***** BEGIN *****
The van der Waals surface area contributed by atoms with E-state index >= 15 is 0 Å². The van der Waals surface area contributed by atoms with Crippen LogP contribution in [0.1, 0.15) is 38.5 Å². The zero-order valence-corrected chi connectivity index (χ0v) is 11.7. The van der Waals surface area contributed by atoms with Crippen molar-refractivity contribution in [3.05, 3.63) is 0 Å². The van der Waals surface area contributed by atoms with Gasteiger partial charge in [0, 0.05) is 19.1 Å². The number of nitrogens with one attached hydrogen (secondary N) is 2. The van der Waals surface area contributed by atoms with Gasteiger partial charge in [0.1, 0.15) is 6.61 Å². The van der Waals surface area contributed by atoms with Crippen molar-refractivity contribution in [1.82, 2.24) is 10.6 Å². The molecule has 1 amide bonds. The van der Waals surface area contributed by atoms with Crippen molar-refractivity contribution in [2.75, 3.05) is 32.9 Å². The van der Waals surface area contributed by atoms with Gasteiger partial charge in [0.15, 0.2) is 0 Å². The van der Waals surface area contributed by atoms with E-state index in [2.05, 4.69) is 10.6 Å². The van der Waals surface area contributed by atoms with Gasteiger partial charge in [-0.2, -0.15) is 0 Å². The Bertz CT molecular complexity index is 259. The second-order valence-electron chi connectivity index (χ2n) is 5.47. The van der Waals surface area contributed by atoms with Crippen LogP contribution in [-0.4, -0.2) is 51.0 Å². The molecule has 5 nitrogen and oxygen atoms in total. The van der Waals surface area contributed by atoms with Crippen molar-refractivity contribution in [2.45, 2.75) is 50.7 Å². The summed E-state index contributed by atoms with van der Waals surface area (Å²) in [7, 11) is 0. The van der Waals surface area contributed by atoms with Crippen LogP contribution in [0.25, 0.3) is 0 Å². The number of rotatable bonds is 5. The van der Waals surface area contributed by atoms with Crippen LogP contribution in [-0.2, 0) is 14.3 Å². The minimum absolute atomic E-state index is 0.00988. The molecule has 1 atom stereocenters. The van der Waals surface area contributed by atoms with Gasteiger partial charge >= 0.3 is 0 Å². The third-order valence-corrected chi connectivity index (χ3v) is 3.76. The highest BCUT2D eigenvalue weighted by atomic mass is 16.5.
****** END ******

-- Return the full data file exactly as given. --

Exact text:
The van der Waals surface area contributed by atoms with E-state index >= 15 is 0 Å². The van der Waals surface area contributed by atoms with Crippen LogP contribution in [0.1, 0.15) is 38.5 Å². The zero-order valence-corrected chi connectivity index (χ0v) is 11.7. The van der Waals surface area contributed by atoms with Crippen molar-refractivity contribution in [3.05, 3.63) is 0 Å². The van der Waals surface area contributed by atoms with Gasteiger partial charge in [0, 0.05) is 19.1 Å². The number of nitrogens with one attached hydrogen (secondary N) is 2. The van der Waals surface area contributed by atoms with Gasteiger partial charge in [0.1, 0.15) is 6.61 Å². The van der Waals surface area contributed by atoms with Crippen molar-refractivity contribution in [1.82, 2.24) is 10.6 Å². The molecule has 1 amide bonds. The van der Waals surface area contributed by atoms with Crippen molar-refractivity contribution in [2.75, 3.05) is 32.9 Å². The van der Waals surface area contributed by atoms with Gasteiger partial charge in [0.15, 0.2) is 0 Å². The van der Waals surface area contributed by atoms with E-state index in [2.05, 4.69) is 10.6 Å². The van der Waals surface area contributed by atoms with Gasteiger partial charge in [-0.2, -0.15) is 0 Å². The Bertz CT molecular complexity index is 259. The second-order valence-electron chi connectivity index (χ2n) is 5.47. The van der Waals surface area contributed by atoms with Crippen LogP contribution in [-0.4, -0.2) is 51.0 Å². The molecule has 5 nitrogen and oxygen atoms in total. The van der Waals surface area contributed by atoms with Crippen molar-refractivity contribution in [2.45, 2.75) is 50.7 Å². The summed E-state index contributed by atoms with van der Waals surface area (Å²) in [7, 11) is 0. The van der Waals surface area contributed by atoms with Crippen LogP contribution in [0.25, 0.3) is 0 Å². The number of rotatable bonds is 5. The van der Waals surface area contributed by atoms with Crippen LogP contribution in [-0.2, 0) is 14.3 Å². The minimum absolute atomic E-state index is 0.00988. The molecule has 1 atom stereocenters. The van der Waals surface area contributed by atoms with Gasteiger partial charge >= 0.3 is 0 Å². The third-order valence-corrected chi connectivity index (χ3v) is 3.76. The highest BCUT2D eigenvalue weighted by atomic mass is 16.5.